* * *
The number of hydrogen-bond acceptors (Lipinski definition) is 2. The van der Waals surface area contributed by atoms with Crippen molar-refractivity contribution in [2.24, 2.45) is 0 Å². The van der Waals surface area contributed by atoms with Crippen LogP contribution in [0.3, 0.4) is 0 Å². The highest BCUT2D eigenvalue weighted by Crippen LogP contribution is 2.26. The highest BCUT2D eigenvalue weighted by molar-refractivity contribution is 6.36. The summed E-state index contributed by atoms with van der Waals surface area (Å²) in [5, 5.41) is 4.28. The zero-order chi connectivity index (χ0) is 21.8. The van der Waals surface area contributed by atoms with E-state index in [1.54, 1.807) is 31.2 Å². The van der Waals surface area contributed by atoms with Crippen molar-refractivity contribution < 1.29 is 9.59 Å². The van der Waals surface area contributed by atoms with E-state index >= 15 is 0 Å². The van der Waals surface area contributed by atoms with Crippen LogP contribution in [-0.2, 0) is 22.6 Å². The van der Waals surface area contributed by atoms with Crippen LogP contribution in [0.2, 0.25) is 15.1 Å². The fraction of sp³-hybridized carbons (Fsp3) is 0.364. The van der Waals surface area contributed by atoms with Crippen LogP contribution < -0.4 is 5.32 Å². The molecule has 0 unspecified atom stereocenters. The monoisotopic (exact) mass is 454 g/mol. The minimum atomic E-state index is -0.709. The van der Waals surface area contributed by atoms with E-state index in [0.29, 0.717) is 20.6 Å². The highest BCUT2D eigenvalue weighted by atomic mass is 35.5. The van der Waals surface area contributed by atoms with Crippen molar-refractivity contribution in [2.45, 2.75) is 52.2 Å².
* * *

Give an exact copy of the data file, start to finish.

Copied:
The number of hydrogen-bond acceptors (Lipinski definition) is 2. The van der Waals surface area contributed by atoms with Crippen molar-refractivity contribution in [2.24, 2.45) is 0 Å². The van der Waals surface area contributed by atoms with Crippen LogP contribution in [0.3, 0.4) is 0 Å². The highest BCUT2D eigenvalue weighted by Crippen LogP contribution is 2.26. The highest BCUT2D eigenvalue weighted by molar-refractivity contribution is 6.36. The summed E-state index contributed by atoms with van der Waals surface area (Å²) in [5, 5.41) is 4.28. The zero-order chi connectivity index (χ0) is 21.8. The van der Waals surface area contributed by atoms with E-state index in [1.54, 1.807) is 31.2 Å². The van der Waals surface area contributed by atoms with Crippen molar-refractivity contribution < 1.29 is 9.59 Å². The van der Waals surface area contributed by atoms with E-state index >= 15 is 0 Å². The van der Waals surface area contributed by atoms with Crippen LogP contribution in [-0.2, 0) is 22.6 Å². The van der Waals surface area contributed by atoms with Crippen LogP contribution in [0.2, 0.25) is 15.1 Å². The fraction of sp³-hybridized carbons (Fsp3) is 0.364. The van der Waals surface area contributed by atoms with Crippen LogP contribution < -0.4 is 5.32 Å². The molecule has 0 unspecified atom stereocenters. The monoisotopic (exact) mass is 454 g/mol. The minimum atomic E-state index is -0.709. The van der Waals surface area contributed by atoms with E-state index in [0.29, 0.717) is 20.6 Å². The highest BCUT2D eigenvalue weighted by atomic mass is 35.5. The van der Waals surface area contributed by atoms with Crippen molar-refractivity contribution in [2.45, 2.75) is 52.2 Å².